TOKYO (Reuters) – The Nikkei average fell to a two-week closing low on Tuesday as some investors made bearish bets after a recent strong run and as concerns over China’s economic growth outweighed expectations the U.S. Federal Reserve will soon launch more stimulus.
The Nikkei lost 0.6 percent to 9,033.29, while the Nikkei China 50 index, made up of Japanese companies with significant exposure to China, shed 1.2 percent.
“We have seen a fair amount of shorting today. People think the market is going to be tied up here … on concerns over slowing growth in China. We have seen quite a lot of shorting on some China-linked names, some of the machinery, chemical, that kind of stuff,” a senior dealer at a foreign bank said.
On Monday China’s industrial sector posted a sharp profit drop in July, offering a fresh sign that slackening domestic and external demand has further weighed on corporate earnings.
Adding further gloom to the market, Japan’s government on Tuesday cut its assessment for the export-reliant economy for the first time since October 2011, as slowing growth in the United States and China, on top of Europe’s debt crisis, weighed on exports and factory output.
Construction machinery maker Komatsu Ltd <6301.T>, which has significant exposure to China, and peer Hitachi Construction Machinery <6305.T> both lost 2.1 percent.
Banking on a quick fix by the European Central Bank to bring down high borrowing costs for Spain and Italy, investors have pushed the Nikkei up 8.5 percent since it hit a seven-week low on July 25. The index is up 6.8 percent for 2012.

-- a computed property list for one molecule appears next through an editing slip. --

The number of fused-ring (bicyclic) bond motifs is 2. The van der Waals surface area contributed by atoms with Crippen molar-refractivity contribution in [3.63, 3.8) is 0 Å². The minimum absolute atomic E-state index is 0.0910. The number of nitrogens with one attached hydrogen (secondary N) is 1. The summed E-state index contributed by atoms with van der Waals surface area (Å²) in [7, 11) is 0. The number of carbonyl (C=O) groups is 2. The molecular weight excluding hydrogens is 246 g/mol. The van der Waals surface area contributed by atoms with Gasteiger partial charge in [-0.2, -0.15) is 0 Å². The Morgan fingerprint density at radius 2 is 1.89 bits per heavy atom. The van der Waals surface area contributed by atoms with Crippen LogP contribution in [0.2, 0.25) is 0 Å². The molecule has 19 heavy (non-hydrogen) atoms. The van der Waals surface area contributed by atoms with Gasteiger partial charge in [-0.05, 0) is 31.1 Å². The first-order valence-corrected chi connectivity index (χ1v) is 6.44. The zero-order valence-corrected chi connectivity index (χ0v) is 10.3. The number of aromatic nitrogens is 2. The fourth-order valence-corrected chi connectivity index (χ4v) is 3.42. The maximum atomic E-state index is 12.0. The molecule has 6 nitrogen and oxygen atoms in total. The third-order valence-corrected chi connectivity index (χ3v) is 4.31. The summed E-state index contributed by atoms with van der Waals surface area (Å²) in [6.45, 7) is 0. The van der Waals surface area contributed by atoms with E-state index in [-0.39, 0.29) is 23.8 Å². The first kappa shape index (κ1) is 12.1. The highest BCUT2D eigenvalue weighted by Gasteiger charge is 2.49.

Fed Chairman Ben Bernanke is due to speak in Jackson Hole, Wyoming on Friday, and may give further hints on any stimulus steps. He has used this event in the previous two years to signal further easing.
The broader Topix index dropped 1.2 percent to 746.30. Trading volume hit a one-week high, with nearly 1.63 billion shares changing hands.
Power companies sagged 5.5 percent as the worst sectoral performer after Credit Suisse cut its ratings on Chubu Electric Power Co Inc <9502.T> and Kansai Electric Power Co Inc <9503.T> to ‘neutral’ from ‘outperform’ and initiated its coverage on four other utility firms with ‘underperform’ rating.
Chubu Electric Power sank 10.2 percent and Kansai Electric Power shed 10 percent.
“The U.S. economy has picked up a little but that’s coming from a low level, while in Europe, all the macro numbers seem to suggest the economy is not faring very well. There is some noise of stimulus in China but generally the exporters there haven’t done too well. It’s not exactly a healthy picture for the global economy,” said Kwok Chern-Yeh, head of investment management, Japan, at Aberdeen Investment Management in Tokyo.
“If you look at the company level though, while things are slowing, there are pockets of resilience in this market where companies have done relatively well.”
AOZORA BANK, SHARP SHINE
Aozora Bank <8304.T> surged 13.9 percent, however, after the mid-sized lender said it would spend 227.6 billion yen over a decade to pay back about 180 billion yen in public funds.
Embattled TV maker Sharp Corp <6753.T> jumped 9.1 percent, with traders citing short-squeeze as it was likely to survive, with Taiwan’s Hon Hai Precision Industry (2317.TW) planning to take a 9.9 percent stake in the Japanese firm.
Short selling in Sharp had eased slightly, with 88.26 percent of its stock that is available to be borrowed out on loan as of August 24, down from 92.21 percent on August 22, according to data provider Markit.
The stock has risen nearly 20 percent since August 22.
Jun Yunoki, equity analyst at Nomura Securities, said he expected domestic retail investors, who had been buying the market on dips earlier, would step up their selling of Japanese equities into September as they need to pay back their margin borrowings after a six-month period.
“The six-month margin borrowings period is getting close … around September. They are ready to offload these positions,” he said.
(Additional reporting by Chikako Mogi; Editing by Sanjeev Miglani)
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